In terms of humour the work is rocky. I began writing this before I learned what has become my favourite and most crucial rule of comedy. To paraphrase John Cleese:
When writing comedy it's very easy to be clever, but it's very difficult to be funny.
The vast majority of comedy I've written over the years has been clever (see Disappointment). It hasn't, however, been funny (see Disappointment).

When spoken aloud this rule is self-evident: Of course you want comedy to be funny, it's so obvious, that's the entire purpose! But it's not obvious, at least when you're writing. You tend to pick up on ideas because they're clever, interesting, something you haven't thought of before, and before you realise it you're working hard on an idea that hasn't so much as made you smile since it's conception.

It is because of this I rather abandoned the idea of traditional webcomics, a format which focuses largely on getting frequent, consistent content. Since observing this rule my output has plummeted, but the quality has increased greatly, at least by my own tastes. I've always been terrible at editing my own work - be it comedy, writing or music - so this is a big step forward for me.

The latter half of After Dusk is, I think, pretty funny. There's some good lines in there, some of my favourites being

  • '...and I can get over anything, given enough chocolate', 
  • 'Where's your sense of adventure, Rufus!? It's not fun to camp in the kitchen!'
  • 'If anyone so much as looks at her funny I'll beat the ever-hating crap out of them. And I have. More than once. Hence the probation',
  • 'We've gone past the old mine shaft, through the Victorian asylum, straight over the old burial ground, and right at the abandoned clown factory.'

Some of the events are funny too: The recorded scream, Stoic's power-off tone and the final reveal I think all work quite well. This was, as the narrative of this section suggests, subsequent to the discovery of my rule.
The former half was written without this wisdom in mind. As a consequence the ideas are somewhat clever - the inactive ouija board, the rubbish truck, the knife-wielding silhouette fake-out, J.A.M.E.S - but I don't think any of them were ever really funny.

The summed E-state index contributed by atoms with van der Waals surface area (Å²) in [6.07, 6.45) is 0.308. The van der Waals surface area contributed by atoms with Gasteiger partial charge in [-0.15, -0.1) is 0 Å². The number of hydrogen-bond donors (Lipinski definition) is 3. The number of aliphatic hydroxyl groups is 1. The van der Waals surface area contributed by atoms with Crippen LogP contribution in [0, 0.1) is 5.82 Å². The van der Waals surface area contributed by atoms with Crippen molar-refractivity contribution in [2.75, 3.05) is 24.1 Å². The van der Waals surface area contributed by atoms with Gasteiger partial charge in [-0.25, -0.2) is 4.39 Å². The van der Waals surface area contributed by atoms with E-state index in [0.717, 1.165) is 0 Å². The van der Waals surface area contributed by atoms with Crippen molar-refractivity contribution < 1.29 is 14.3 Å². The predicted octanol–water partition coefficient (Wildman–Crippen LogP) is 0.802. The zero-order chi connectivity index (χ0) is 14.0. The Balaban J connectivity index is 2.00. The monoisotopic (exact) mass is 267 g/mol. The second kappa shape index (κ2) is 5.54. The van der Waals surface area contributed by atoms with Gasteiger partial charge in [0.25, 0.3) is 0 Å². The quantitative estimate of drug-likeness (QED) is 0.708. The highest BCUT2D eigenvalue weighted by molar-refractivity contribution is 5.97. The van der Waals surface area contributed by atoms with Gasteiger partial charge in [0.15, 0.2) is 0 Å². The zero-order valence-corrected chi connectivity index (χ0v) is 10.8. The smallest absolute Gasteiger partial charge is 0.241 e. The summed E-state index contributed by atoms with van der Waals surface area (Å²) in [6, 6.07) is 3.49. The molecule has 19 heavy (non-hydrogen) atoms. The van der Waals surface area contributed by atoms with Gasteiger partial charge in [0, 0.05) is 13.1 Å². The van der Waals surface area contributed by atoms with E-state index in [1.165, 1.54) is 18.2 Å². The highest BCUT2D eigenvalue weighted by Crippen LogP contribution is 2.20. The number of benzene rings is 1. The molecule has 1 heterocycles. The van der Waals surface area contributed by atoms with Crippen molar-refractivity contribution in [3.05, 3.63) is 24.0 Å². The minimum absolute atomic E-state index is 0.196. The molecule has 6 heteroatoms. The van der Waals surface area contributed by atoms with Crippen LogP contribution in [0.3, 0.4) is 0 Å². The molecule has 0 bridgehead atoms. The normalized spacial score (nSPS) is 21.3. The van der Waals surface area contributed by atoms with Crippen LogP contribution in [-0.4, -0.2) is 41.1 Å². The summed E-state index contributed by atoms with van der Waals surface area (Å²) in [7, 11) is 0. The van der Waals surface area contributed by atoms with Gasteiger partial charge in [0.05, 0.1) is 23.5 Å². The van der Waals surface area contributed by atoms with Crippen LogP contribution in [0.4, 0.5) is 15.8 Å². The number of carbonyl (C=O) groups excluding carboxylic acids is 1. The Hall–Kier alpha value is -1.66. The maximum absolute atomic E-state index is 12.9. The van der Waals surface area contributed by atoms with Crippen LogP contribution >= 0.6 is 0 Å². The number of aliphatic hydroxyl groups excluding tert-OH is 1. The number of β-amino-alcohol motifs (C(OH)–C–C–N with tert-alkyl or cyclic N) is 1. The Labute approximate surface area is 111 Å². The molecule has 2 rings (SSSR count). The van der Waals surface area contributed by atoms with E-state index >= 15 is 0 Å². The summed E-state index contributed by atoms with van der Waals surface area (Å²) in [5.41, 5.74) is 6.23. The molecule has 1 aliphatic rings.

So this one's easy to take forward in a practical way. When I produce a joke now and I make record of it, I also write down my initial reaction. If I laughed aloud (particularly in public) it goes straight in. If I chuckled or smirked, it's fine, but probably needs work. If I didn't so much as smile, let's maybe try something else...

Going Forward

So what now? After Dusk has officially ended and I haven't made a standalone webcomic since April. Well I think I'll address the latter before the former. Much like the good ol' days of comic-writing I have a quite considerable back-log of individual ideas, many standalone with a couple of 2-5-strip mini-stories. I think I'll get back on that train before I have another crack at a full 30-pager again.

That said I have plenty of ideas for the next long-form Outliers comic. Some titles I'm throwing around are 'The Gemstone Labyrinth', 'The Malakhi Fable' and 'An Evening at Fuzzy's'. See if you can discern what they're parodying.

Furthermore we have the long-advertised 'White Coats' to get cracking with. The script for the first installation needs work, but I'm sure that'll come as part of the transition between sitcom script and comic. The plan may well be to alternate long-form comics, one Outliers to every White Coats. We'll see.

At the very least I'd like it not take more than a year to make the bloody thing...